Ipsos MORI was commissioned by Trinity Mirror to produce a white paper, looking at how the attitudes that led to Brexit and the General Election result have impacted society more widely. The misjudgement of the public by politicians and commentators has caused the world of marketing and advertising to ask itself some searching questions. If the current political landscape points towards a rejection of the ‘Establishment’ by those who feel left behind by the London metropolitan elite, then what does this mean for trust in brands and advertising?
The study focused on identifying:
- The severity of the issue facing brands and advertising,
- What’s driving this growing feeling of distrust,
- How brands and advertising can regain it,
The key findings from the study were as follows:
- Brands and advertising face challenging times ahead as 42% of people claim to distrust brands and 69% distrust advertising.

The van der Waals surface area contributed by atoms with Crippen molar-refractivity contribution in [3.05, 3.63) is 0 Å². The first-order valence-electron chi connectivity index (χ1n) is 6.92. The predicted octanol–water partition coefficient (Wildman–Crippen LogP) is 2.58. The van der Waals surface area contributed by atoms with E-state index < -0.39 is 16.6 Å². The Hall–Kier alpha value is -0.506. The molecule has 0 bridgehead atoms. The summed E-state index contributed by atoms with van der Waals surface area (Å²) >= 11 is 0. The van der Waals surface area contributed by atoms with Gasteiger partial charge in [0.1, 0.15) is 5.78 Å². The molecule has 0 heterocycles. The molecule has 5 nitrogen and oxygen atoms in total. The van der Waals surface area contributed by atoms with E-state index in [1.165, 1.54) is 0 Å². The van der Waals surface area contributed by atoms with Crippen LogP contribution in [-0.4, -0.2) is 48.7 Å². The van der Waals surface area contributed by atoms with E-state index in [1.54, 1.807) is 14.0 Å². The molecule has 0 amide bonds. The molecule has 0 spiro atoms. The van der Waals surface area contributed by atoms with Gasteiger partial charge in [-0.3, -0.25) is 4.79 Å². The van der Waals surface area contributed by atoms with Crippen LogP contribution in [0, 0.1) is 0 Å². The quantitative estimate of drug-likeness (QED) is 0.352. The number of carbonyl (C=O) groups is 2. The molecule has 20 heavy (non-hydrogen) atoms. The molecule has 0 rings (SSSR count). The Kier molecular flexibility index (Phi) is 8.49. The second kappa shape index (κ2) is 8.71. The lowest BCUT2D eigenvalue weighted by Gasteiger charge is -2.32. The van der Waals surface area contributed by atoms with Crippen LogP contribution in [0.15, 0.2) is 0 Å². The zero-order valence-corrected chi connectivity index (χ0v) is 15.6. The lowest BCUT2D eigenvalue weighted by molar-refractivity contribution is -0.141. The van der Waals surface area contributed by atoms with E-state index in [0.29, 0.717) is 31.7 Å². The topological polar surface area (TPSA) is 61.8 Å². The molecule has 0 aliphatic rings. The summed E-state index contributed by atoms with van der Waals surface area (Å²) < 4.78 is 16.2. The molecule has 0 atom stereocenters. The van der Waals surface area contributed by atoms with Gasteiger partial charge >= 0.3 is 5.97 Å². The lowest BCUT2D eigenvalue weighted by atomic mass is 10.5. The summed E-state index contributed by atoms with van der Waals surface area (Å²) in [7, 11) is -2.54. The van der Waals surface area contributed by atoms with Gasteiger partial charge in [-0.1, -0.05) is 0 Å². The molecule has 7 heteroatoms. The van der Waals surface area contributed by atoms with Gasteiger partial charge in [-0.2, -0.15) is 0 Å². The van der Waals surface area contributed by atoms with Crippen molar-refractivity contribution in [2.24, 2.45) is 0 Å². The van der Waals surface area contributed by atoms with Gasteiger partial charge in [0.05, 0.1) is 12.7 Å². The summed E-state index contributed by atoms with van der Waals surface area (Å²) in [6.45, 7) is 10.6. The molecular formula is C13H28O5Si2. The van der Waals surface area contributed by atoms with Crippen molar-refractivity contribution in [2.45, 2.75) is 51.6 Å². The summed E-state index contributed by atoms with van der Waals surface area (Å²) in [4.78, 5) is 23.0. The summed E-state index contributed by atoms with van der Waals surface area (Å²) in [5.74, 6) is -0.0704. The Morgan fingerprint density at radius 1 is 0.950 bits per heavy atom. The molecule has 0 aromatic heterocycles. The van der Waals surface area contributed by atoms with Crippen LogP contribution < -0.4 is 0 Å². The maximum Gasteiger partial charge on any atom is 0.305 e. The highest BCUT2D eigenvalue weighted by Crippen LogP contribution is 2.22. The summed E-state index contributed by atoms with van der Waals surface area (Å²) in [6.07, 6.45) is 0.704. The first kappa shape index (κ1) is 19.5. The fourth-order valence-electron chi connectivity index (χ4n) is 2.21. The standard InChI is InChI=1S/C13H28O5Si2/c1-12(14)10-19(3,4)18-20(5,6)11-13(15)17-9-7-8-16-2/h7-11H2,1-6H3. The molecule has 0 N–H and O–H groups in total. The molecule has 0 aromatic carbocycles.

- Brands are seen to be part of the establishment, with 38% of people give brands a score of 7+ on a scale of 0-10 where 10 is ‘completely establishment’.
- Brands are out of touch as people don’t perceive their own lives to be represented in advertising, particularly life outside of London.
- Brands are undermining their own credibility - 58% of adults don’t trust a brand until they have seen ‘real world proof’ that they have kept their promises. 40% associate brands with being ‘pushy’ and 57% agree that brands should be more careful where they place their advertising.
- Advertising is not as connected to popular culture as it was with 48% of adults agreeing that they don’t talk about adverts as much as they used to.
Technical Details: Three Stage Methodology:
- Firstly, Ipsos Connect undertook a week long in depth online community with 25 people around the country, exploring broad attitudes to trust and then more specifically attitudes to trust in advertising.
- This was followed by four three-hour workshops in Coventry, London, Liverpool and Newport (n=60) with the further aim of examining some of the themes that emerged from the online communities.
- Finally, the main findings were then tested quantitatively with a face to face nationally representative sample of 1000 people aged 16+ from around Great Britain.